Force-Induced Remnant Magnetization Spectroscopy (FIRMS)
Our FIRMS technique implements a spectroscopic character into magnetic sensing for the first time: it distinguishes molecules based on the binding force of the noncovalent bonds between the target receptor molecules and their corresponding ligand molecules labeled with magnetic particles. FIRMS uses an atomic magnetometer to measure the magnetization of ligand-conjugated magnetic particles as a function of an external force. By gradually increasing the force amplitude, different noncovalent bonds will undergo dissociation at different forces determined by their respective binding force. The dissociation is indicated by a decrease in magnetization, because the dissociated magnetic particles undergo Brownian motion that leads to randomization of their magnetic dipoles (Scheme A). A FIRM spectrum will be obtained by taking the derivative of the magnetization with regard to force amplitude, in which peak positions indicate the binding forces of the interactions and peak amplitudes represent the abundance of the corresponding interactions (Scheme B).
Applications of FIRMS have been demonstrated with antibody-antigen dissociation and cellular recognition through ligand-receptor interactions. Ongoing research projects include DNA-protein binding and cellular analysis.
Scanning Magnetic Imaging (SMI)
Revealing the location of magnetic dipoles from measuring the magnetic field is a classic inverse problem. Without prior knowledge on the amplitude or the spatial information of the magnetic source, the two parameters cannot be uniquely determined by a single measurement of magnetic field. We introduce a scanning detection scheme (Scheme A) in which the sample of an ensemble of magnetic particles is scanned along the x-axis, which is perpendicular to the detection axis (d-axis) of a vector atomic magnetometer. By fitting the magnetic field profiles, the quantity and the location of the magnetic particles can be simultaneously obtained without any prior knowledge of either parameter (Scheme B). The spatial resolution for well separated magnetic samples has reached nearly 20 microns along the d-axis and at a detection distance of about 1 cm.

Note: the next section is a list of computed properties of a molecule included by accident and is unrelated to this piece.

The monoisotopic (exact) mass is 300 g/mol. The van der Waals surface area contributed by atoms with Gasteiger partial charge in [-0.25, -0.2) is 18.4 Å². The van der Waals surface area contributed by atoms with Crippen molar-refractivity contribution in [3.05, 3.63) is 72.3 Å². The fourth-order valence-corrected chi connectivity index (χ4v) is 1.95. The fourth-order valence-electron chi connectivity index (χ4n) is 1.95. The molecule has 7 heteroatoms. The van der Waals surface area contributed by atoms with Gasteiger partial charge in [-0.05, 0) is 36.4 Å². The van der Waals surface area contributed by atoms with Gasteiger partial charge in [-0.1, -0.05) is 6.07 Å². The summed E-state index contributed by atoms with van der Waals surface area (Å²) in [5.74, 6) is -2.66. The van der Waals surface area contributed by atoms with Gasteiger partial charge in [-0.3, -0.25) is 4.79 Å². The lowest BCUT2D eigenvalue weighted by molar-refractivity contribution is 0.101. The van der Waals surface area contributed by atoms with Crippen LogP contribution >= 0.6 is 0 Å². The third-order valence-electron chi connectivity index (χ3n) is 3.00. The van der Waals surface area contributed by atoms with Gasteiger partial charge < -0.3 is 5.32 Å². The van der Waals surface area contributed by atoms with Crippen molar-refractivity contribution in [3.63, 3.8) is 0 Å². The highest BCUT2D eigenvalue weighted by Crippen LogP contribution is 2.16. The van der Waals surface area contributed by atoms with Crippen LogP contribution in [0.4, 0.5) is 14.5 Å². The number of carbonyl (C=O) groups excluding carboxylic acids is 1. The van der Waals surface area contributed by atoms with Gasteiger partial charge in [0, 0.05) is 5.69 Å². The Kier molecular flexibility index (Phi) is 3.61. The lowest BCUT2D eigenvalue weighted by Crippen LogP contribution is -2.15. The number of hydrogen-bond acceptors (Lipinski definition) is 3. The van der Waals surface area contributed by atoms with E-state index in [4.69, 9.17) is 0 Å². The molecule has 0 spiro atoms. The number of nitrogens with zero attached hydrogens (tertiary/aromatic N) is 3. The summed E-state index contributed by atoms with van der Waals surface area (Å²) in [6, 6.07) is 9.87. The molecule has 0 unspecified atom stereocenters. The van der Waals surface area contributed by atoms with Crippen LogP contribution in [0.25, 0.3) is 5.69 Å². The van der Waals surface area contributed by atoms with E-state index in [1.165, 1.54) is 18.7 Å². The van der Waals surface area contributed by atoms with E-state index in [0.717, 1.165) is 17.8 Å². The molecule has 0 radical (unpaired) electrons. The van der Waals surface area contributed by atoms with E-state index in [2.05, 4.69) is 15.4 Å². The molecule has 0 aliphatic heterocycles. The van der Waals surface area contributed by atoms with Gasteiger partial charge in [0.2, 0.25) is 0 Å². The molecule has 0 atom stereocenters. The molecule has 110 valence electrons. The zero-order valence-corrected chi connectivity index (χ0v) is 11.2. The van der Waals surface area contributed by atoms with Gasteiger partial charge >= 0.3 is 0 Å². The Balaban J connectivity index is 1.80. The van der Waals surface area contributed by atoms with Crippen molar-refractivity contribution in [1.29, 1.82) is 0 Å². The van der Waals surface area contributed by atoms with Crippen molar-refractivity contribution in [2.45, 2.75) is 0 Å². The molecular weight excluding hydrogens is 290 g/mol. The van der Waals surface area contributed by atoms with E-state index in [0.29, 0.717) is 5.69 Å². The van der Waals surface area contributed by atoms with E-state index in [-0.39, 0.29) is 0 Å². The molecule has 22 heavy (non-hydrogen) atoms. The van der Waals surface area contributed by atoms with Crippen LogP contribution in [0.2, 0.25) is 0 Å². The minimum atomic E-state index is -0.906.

Applications of SMI have been demonstrated for two-dimensional localization of two separated samples containing magnetically labeled molecules. Ongoing research activities include improving spatial resolution and resolving more complicated magnetic samples.
Details coming soon!
Laser-Detected Magnetic Resonance Imaging (LD MRI)
LD MRI refers to MRI detected by an optical atomic magnetometer, which was first introduced by the Pines group and the Budker group (Xu et al., PNAS 103:12668, 2006). The spatial encoding can be performed in the Earth’s magnetic field (~0.04 mT) (Scheme). The apparatus is much cheaper than conventional MRI and does not require cryogenics. The unique features of performing LD MRI in such a low magnetic field are enhanced contrast based on spin-lattice relaxation and improved penetration in metal, which are our research aims.
Applications of this technique have been demonstrated by quantitative enhanced contrast and imaging of flow in porous metallic materials. We are currently designing new detection schemes to improve the detection efficiency and implementing new pulse sequences to improve the spatial resolution.
Atomic Magnetometry (AM)
Atomic magnetometry is arguably the most sensitive device for measuring magnetic field, due to the recent progresses in this field. This technique is based on magneto-optical interactions between coherent alkali atoms and polarized laser beams. The scheme here shows the principle of atomic magnetometers that are based on nonlinear magneto-optical resonance.
We use Cs atoms for the atomic sensor, the main component of an atomic magnetometer, because Cs has lowest boiling point among the alkali metals. The operating temperature is typically 37 ˚C, significantly lower than that of most other atomic sensors of comparable sizes. The sensitivity is approximately 150 fT for dc magnetic signal with 1 s signal averaging. We are researching on improving its sensitivity and applying it for the abovementioned techniques.